Long-time readers will know I have a soft spot for the Warcraft franchise, especially World of Warcraft. As a day-one player who has experienced everything the game has offered, including the Mists of Pandaria expansion, I’ve seen it go through a fair few changes. New races being added, enhanced weather and lighting systems being introduced, a new class thrown into the mix, talent points being redesigned, and a constant stream of rebalancing for everything involved, That said, some things have stayed the same in the face of change. New abilities would continue to crowd up toolbars, the rise of damage and health numbers for players and NPCs alike spiralling up exponentially, and the models for the playable races becoming more and more dated as the years went by. With the upcoming expansion Warlords of Draenor approaching, Blizzard saw it as an opportunity to fix these things, and so with patch 6.0.2 being unleashed last week I returned to the MMO behemoth for the first time in nine months. It was time to see if the game that sent the genre mainstream still had the ability to pull in new punters and veterans alike.
I’ll tell you one thing though – WildStar’s combat and traversal systems have spoiled me rotten compared to WoW's seemingly archaic mechanics, but we’ll get to that in a bit.
The inclusion of the Worgen, Goblin and Pandaren made it quite clear that the original race models needed an update. The blocky, expressionless and (in the case of humans) hairlipped choices on offer just didn’t blend with the rest of the updated visuals of the game. Thankfully, after years of waiting the update has arrived – except for Blood Elves, who will have to wait a little while longer to be made more beautiful. If I’m honest, I really shouldn’t be impressed by the new visuals and animations considering what the competition has produced elsewhere in the genre, but I really am.
The visuals of these new models may not be the best the industry, but they fit with the art style perfectly whilst bringing them in line with prominent NPCs who have been updated for years, such as Varian Wrynn and Thrall. This means that facial expression are now reflective of emotes being performed, eyes look like there is life in them instead of painted on, and ability animations are far more in keeping with the presence of each race. Again, there are things that most current MMOs have nailed down for quite some time, but it’s good to see that Blizzard are still capable of tuning up the old engine.
The cosmetics are not the only thing that has been fine-tuned, though. In what Blizzard have been calling the Stat Squish, all the ridiculous numbers involved in combat – from health pools to damage output – have been reduced on both players and NPCs to much more sensible numbers. To me, this was a much needed step to take, and it should mean we won’t have to fight a boss with a trillion hp any time soon. That said, there have been reports of the stat squish not applying to certain start areas, but Blizzard are in the process of ensuring new characters won’t have to fear instakills much longer.
Elsewhere, reducing or consolidating both combat stats on gear and the number of class abilities has been done in an effort to stop players needing to go find online guides to optimise their characters. Unfortunately, while this has been successful to a degree, the truth is that the need to look outside the game to find the optimal build and combat rotation for a player’s chosen class is still there. For newcomers at least, the game steers players in the right direction much better than it has done in the past, but I do wonder if fresh blood will be able to get to grips with WOW these days, especially if they’ve touched much more responsive games that feature dodge mechanics. Seriously, I can get past the lack of telegraphs, but not things like dodging or double-jumping (damn you, WildStar!) made the limited movement really stick out.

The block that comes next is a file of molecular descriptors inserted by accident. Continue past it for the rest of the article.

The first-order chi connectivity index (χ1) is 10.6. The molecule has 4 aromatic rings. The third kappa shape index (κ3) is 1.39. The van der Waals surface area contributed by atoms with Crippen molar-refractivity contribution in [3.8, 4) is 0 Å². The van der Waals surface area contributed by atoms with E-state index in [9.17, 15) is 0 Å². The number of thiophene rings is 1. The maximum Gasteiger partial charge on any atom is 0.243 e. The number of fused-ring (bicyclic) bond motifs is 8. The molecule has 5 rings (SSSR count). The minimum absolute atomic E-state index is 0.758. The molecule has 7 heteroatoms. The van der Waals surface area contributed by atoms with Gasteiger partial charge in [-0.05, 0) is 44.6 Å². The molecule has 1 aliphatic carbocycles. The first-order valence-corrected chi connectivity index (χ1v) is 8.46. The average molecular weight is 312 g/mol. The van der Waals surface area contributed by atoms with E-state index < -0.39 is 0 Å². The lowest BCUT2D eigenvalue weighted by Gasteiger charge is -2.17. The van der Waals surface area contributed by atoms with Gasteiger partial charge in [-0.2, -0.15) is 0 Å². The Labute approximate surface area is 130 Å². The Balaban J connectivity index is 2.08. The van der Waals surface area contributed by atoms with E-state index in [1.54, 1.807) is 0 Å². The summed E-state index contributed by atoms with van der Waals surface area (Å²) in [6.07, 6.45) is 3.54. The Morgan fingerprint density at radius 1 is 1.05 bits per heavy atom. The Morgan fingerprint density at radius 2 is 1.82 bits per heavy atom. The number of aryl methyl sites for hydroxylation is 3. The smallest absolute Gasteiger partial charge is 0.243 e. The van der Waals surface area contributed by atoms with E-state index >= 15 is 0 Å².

On top of the combat changes, there have been several quality of live improvements that have been sorely needed for years. The addition of the toybox collection means that joke or novelty items no longer take up much needed inventory space, much in the same way mounts used to.
With Warlords of Draenor right around the corner, the tradition of pre-expansion content has returned as the Iron Horde invades through the Dark Portal. Sadly, this event has been severely lacklustre compared to previous efforts. A single quest chain comprising of some kill quests and a few conversations with Thrall (regardless of how awesome his is as a character) pales in comparison to the regular invasions that happened prior to the Burning Legion, or the plague that preceded Wrath of the Lich King. Even the level 90 version of an updated Upper Blackrock Spire come across an uninspired reskin of the existing encounter. As a warm up for the next big chapter, it has failed to get me excited, which is a huge shame considering how much I rate the story. Perhaps the best stuff has been saved for Draenor, and as a fan of the franchise I certainly hope that is the case.
And yet, despite my criticisms, and despite how other MMOs are offering new and exciting content, I was to see how it all plays out. Maybe it’s the investment of time I’ve put in all these years, or maybe it’s because I know I will get to see all the content thanks to easing the access of content (or dumbing it down, depending on your viewpoint) but at the end of the day the standard Blizzard created with WOW ensures that even with the changes included in the latest patch, I can still jump in and get back to slaughtering the other faction like no time has past. Whether it’s worth the subscription though, that’s still up for debate, but I feel Warlords of Draenor will be Blizzard’s last chance to prove there’s still value for money in it.
World of Warcraft: Warlords of Draenor releases for PC and Mac on 13th November. For more information please check out the official website.